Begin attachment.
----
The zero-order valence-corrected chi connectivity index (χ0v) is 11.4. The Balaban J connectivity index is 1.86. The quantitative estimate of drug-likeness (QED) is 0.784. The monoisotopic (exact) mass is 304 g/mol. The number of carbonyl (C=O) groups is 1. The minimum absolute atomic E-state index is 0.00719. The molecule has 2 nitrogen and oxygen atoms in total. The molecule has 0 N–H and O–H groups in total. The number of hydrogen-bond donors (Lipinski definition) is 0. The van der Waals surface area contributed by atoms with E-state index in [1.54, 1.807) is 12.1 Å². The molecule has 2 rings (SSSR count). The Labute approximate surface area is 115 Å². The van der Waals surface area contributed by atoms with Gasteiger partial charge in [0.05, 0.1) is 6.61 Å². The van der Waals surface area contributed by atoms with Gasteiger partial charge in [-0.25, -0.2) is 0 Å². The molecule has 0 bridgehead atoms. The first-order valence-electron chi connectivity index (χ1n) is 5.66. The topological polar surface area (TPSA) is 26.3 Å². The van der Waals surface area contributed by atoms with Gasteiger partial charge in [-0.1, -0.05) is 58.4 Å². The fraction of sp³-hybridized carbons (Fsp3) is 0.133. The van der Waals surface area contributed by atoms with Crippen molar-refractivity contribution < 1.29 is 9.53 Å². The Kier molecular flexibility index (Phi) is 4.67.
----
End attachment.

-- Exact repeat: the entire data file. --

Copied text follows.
The zero-order valence-corrected chi connectivity index (χ0v) is 11.4. The Balaban J connectivity index is 1.86. The quantitative estimate of drug-likeness (QED) is 0.784. The monoisotopic (exact) mass is 304 g/mol. The number of carbonyl (C=O) groups is 1. The minimum absolute atomic E-state index is 0.00719. The molecule has 2 nitrogen and oxygen atoms in total. The molecule has 0 N–H and O–H groups in total. The number of hydrogen-bond donors (Lipinski definition) is 0. The van der Waals surface area contributed by atoms with E-state index in [1.54, 1.807) is 12.1 Å². The molecule has 2 rings (SSSR count). The Labute approximate surface area is 115 Å². The van der Waals surface area contributed by atoms with Gasteiger partial charge in [0.05, 0.1) is 6.61 Å². The van der Waals surface area contributed by atoms with Gasteiger partial charge in [-0.25, -0.2) is 0 Å². The molecule has 0 bridgehead atoms. The first-order valence-electron chi connectivity index (χ1n) is 5.66. The topological polar surface area (TPSA) is 26.3 Å². The van der Waals surface area contributed by atoms with Gasteiger partial charge in [-0.1, -0.05) is 58.4 Å². The fraction of sp³-hybridized carbons (Fsp3) is 0.133. The van der Waals surface area contributed by atoms with Crippen molar-refractivity contribution < 1.29 is 9.53 Å². The Kier molecular flexibility index (Phi) is 4.67.